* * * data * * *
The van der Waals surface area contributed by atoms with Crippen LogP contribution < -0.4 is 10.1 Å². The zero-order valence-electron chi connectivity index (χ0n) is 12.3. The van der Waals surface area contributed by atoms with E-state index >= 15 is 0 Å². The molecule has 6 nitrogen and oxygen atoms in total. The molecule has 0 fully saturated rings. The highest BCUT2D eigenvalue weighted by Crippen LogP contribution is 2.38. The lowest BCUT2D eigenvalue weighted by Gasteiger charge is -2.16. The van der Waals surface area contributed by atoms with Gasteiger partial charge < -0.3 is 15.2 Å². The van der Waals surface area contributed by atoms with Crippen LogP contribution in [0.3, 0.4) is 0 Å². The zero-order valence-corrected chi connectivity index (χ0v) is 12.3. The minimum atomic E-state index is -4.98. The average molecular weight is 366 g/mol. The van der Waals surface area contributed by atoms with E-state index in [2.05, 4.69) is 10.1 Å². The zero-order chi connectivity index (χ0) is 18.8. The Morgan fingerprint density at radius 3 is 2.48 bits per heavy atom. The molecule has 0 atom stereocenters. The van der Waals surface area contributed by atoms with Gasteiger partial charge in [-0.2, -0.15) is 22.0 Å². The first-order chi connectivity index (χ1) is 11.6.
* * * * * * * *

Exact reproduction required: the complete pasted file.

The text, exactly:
The van der Waals surface area contributed by atoms with Crippen LogP contribution < -0.4 is 10.1 Å². The zero-order valence-electron chi connectivity index (χ0n) is 12.3. The van der Waals surface area contributed by atoms with E-state index >= 15 is 0 Å². The molecule has 6 nitrogen and oxygen atoms in total. The molecule has 0 fully saturated rings. The highest BCUT2D eigenvalue weighted by Crippen LogP contribution is 2.38. The lowest BCUT2D eigenvalue weighted by Gasteiger charge is -2.16. The van der Waals surface area contributed by atoms with Gasteiger partial charge < -0.3 is 15.2 Å². The van der Waals surface area contributed by atoms with Crippen LogP contribution in [0.3, 0.4) is 0 Å². The zero-order valence-corrected chi connectivity index (χ0v) is 12.3. The minimum atomic E-state index is -4.98. The average molecular weight is 366 g/mol. The van der Waals surface area contributed by atoms with E-state index in [2.05, 4.69) is 10.1 Å². The zero-order chi connectivity index (χ0) is 18.8. The Morgan fingerprint density at radius 3 is 2.48 bits per heavy atom. The molecule has 0 atom stereocenters. The van der Waals surface area contributed by atoms with Gasteiger partial charge in [-0.2, -0.15) is 22.0 Å². The first-order chi connectivity index (χ1) is 11.6.